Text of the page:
In a recent opinion, an appellate court in Florida addressed the applicability of the set-off defense after a car accident victim filed a claim for damages with an insurance company. The plaintiff suffered injuries when an uninsured motorist crashed into his car, resulting in serious physical and property damage to the plaintiff. In response, the plaintiff filed a claim with his insurance company under the uninsured/underinsured (UIM) provision in his policy. The insurance company denied the claim, and the plaintiff filed a lawsuit for breach of contract.
A jury determined that the plaintiff was entitled to damages for his loss of earnings, medical expenses, and pain and suffering. Subsequently, the insurance company contended that the trial court erred in failing to set off duplicated benefits that the plaintiff obtained from other sources. The defendant asked the court to set off from the damages award, the amount of any settlements the victim received that duplicated any part of the verdict.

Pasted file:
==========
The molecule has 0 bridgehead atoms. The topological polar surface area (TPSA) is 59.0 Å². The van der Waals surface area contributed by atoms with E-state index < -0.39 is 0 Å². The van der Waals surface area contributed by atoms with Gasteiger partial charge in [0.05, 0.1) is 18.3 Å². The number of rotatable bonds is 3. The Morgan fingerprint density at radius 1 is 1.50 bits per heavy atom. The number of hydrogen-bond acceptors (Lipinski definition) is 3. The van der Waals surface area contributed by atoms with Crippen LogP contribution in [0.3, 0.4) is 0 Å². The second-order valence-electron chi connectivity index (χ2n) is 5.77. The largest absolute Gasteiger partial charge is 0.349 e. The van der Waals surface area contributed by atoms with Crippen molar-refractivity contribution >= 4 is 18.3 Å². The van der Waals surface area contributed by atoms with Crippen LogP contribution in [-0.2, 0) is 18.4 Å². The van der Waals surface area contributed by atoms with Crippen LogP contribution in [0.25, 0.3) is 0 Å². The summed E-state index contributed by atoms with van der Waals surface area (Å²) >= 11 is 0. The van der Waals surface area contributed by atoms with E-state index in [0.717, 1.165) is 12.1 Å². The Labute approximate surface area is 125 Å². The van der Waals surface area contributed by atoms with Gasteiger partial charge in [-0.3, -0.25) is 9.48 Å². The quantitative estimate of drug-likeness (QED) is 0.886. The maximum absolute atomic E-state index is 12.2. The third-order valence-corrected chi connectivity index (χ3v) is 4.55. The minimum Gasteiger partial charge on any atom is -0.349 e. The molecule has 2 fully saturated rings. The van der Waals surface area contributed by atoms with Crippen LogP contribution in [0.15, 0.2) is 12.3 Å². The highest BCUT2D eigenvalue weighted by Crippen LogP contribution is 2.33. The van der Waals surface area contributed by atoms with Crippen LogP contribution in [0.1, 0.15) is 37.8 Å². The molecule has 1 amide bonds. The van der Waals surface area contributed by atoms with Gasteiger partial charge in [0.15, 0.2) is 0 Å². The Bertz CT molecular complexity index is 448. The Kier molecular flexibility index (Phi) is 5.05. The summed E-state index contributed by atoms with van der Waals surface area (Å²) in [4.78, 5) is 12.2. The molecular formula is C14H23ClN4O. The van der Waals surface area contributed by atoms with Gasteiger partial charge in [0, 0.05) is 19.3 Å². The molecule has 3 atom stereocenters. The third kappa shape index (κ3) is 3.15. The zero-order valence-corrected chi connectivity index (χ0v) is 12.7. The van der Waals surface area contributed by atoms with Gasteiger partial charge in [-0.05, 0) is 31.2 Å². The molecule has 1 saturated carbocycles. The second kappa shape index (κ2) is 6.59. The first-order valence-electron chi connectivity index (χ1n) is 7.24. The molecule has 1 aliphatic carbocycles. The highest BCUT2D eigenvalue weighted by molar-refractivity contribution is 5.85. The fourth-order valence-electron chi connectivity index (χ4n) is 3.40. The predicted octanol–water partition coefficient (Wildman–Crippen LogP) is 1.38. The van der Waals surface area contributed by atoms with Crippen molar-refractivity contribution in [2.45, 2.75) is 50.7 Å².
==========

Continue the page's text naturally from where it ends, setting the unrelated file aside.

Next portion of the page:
The court analyzed Florida’s set-off rules and concluded that the trial court should amend the verdict to reflect the duplication. After a car accident, injury victims may obtain benefits from more than one source for a single accident or claim. This often occurs when the negligent motorist or their insurance company settles or pays out damages for a portion of the victim’s losses. In most cases, the settlement amount specifies what exactly the payout covers. For example, the settlement amount may specify that the payments are for medical benefits or lost wages. Although, Florida’s laws allow double recovery, there are restrictions when there is a duplication of benefits.